If you have a BB or pellet pistol that’s easy to cock, does not recoil, does not have blowback and is not loud, then start with that. It has to be so quiet that it doesn’t sound offensive or threatening. Anything that reverberates or shows force or power is likely to reinforce the negative point of view already held.
Single-stroke pneumatics, such as the Daisy 953, are a good choice. There are some spring guns, such as the IZH 61, that would also be quiet. While accuracy is important, it’s not our No. 1 concern right now. To a non-shooter, accuracy is a given. They will expect every gun to be accurate. If you can’t afford the finest single-stroke made, then start at the low end and be up front about the lack of accuracy. Explain that accuracy comes with practice, use and better guns. You can’t expect to get champagne flavor from a beer.
Punching holes in paper is not exciting or interesting to an unindoctrinated shooter. I have a paper punch in my desk drawer that punches holes. How is making holes with a gun any different, better or more exciting? Boooooorrrrinnng!
Shooting at things that deliver an immediate reward and instant recognition that you’ve hit the target are fun. While interest in paper targets may come, that’s not our primary object…which is to soften your spouse so they will not begrudge the time you spend shooting. You want your spouse to actually become interested in shooting or (at the very least) not roll their eyes every time you want to buy a gun, go to an airgun show or shoot a few rounds in the basement.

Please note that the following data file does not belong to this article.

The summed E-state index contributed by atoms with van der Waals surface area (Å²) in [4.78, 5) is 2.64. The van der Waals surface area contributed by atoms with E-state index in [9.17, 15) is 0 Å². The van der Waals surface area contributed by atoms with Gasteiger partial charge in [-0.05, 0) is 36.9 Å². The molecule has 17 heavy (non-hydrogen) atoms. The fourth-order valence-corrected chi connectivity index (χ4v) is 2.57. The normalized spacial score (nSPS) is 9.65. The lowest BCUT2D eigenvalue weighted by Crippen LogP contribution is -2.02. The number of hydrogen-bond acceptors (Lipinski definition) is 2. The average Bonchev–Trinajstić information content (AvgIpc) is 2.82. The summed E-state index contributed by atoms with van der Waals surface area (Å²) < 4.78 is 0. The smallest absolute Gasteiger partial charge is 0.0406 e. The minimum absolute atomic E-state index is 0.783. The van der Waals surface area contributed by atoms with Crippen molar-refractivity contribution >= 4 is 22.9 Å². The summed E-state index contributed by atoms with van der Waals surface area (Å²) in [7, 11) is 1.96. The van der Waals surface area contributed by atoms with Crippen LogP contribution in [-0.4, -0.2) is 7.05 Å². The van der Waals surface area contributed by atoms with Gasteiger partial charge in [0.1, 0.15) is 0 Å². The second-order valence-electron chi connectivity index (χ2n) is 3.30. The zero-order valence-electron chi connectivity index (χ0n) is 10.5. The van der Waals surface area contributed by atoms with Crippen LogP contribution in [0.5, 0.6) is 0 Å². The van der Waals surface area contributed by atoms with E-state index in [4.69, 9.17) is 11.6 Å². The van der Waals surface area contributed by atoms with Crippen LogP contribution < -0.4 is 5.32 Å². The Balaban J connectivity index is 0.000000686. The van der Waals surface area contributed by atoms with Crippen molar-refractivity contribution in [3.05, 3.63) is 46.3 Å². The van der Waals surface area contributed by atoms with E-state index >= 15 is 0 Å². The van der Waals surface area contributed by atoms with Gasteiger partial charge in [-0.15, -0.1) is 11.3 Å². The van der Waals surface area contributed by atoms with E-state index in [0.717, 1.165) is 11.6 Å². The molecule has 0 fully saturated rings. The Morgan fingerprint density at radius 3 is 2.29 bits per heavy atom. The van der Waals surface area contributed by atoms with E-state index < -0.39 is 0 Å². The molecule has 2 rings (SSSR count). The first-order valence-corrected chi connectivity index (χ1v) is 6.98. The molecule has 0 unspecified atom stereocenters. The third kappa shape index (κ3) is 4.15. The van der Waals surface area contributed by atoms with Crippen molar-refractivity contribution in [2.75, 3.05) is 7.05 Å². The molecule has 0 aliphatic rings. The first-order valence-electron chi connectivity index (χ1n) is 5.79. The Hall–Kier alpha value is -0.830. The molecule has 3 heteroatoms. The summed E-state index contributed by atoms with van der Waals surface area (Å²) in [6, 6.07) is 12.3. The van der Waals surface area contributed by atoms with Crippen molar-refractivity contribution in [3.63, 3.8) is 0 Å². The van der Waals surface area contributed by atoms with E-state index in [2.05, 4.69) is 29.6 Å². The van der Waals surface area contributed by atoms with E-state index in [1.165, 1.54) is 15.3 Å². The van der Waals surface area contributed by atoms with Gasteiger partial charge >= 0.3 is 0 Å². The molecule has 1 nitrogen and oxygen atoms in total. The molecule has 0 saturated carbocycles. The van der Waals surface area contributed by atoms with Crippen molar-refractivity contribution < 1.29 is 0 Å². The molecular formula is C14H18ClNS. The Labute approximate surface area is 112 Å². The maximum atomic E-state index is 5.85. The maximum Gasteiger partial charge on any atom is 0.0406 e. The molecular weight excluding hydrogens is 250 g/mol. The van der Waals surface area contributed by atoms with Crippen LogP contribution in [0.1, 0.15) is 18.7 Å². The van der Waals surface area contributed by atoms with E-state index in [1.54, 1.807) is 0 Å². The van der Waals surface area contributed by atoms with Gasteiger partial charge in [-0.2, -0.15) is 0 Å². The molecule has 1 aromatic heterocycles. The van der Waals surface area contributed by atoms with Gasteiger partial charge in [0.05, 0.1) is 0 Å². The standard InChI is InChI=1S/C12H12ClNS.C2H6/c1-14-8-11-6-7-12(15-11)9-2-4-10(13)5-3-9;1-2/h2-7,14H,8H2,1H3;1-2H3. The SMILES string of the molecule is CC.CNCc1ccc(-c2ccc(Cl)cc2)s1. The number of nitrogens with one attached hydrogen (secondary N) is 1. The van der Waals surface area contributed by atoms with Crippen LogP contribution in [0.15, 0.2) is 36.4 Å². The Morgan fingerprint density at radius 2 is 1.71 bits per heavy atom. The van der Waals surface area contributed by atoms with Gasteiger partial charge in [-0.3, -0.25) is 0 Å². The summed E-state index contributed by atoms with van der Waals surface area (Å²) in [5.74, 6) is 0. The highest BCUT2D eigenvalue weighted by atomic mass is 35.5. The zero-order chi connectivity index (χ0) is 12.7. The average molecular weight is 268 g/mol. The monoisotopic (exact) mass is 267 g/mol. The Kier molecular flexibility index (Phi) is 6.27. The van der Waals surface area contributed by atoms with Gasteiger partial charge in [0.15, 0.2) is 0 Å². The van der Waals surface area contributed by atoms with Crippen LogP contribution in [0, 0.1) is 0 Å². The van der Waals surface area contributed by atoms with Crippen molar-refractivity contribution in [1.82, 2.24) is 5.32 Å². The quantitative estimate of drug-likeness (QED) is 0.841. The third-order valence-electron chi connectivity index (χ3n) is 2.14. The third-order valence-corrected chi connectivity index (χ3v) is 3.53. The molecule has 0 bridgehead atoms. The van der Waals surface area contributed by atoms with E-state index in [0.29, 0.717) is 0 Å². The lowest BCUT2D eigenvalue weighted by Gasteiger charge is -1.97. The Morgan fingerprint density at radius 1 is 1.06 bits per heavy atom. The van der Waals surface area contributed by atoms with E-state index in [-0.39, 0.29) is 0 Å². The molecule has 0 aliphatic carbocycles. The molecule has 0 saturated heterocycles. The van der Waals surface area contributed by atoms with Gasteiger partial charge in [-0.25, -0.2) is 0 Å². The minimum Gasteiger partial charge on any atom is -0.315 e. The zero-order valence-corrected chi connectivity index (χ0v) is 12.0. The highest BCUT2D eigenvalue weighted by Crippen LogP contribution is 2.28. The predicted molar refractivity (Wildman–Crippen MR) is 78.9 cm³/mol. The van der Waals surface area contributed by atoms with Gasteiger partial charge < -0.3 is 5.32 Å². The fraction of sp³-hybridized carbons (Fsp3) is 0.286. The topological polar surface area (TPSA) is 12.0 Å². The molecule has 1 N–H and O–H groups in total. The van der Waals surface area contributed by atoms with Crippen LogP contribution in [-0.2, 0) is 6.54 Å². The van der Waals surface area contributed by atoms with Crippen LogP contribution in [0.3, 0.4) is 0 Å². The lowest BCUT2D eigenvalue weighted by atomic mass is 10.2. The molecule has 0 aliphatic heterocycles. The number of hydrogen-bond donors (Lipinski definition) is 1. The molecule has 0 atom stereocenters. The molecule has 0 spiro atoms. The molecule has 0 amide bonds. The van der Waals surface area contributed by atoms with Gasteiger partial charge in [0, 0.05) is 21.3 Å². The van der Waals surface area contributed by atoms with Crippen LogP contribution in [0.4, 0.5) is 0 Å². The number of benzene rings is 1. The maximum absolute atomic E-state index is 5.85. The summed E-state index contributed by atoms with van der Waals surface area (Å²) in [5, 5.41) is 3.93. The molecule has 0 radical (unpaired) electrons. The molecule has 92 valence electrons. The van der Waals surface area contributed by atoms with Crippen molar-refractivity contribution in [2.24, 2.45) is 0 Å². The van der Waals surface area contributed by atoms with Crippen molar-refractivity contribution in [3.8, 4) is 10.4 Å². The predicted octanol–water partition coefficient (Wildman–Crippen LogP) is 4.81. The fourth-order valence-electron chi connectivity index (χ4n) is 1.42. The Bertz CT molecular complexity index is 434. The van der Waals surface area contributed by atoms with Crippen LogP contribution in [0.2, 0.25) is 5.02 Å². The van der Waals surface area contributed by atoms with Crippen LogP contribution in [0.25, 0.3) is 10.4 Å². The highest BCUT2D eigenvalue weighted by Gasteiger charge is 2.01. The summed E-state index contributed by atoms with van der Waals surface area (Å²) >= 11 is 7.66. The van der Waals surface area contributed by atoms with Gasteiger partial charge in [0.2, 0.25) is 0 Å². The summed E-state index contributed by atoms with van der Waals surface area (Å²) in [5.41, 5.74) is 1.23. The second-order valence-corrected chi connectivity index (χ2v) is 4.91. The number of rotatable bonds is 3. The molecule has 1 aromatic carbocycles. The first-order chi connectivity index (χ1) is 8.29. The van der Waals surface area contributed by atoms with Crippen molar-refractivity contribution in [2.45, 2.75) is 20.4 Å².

Whatever you use, do NOT shoot at things that require cleanup. Puhlease! If what you’re shooting is messy, you’ve just given your spouse another reason to dislike guns.
If you’re shooting at balloons with talc in them, either do it outside or put the balloons in a box that catches the talc. Or, you clean up the talc when the shootin’ is over. Spinners are fun and so are Necco wafers. Much depends on how accurate your gun is. If it’s way off, then you’ll want to opt for bigger targets so there’s some positive action from shooting the gun.
The train is in motion…don’t derail it
Once you’ve gotten past that awkward stage and your spouse’s attitude is starting to soften, don’t think you can skate to the finish line. Regular invitations to join you for a shooting episode would be good, but keep them short. Not because it’s boring but because you should always leave them wanting more.
Slowly, you can introduce guns with louder reports and more recoil, but don’t force the issue since each session may have to start off reacclimating your spouse to what’s about to happen. Ask if they want to continue to shoot the first gun. If they want to stay with that forever, at the very least you’ve changed your spouse from negative to positive. If they want to move on to something more powerful or more accurate, you should take it up in small steps. A child that takes its first steps today does not hike up the Washington Monument tomorrow.
Make it fun, non-threatening and something they’ll want to do again, and you just might hear less — or even no — complaints the next time you shoot because your spouse is right there with you. Obviously, it can be done because my initial bad experience was turned around by someone who knew how to do it right.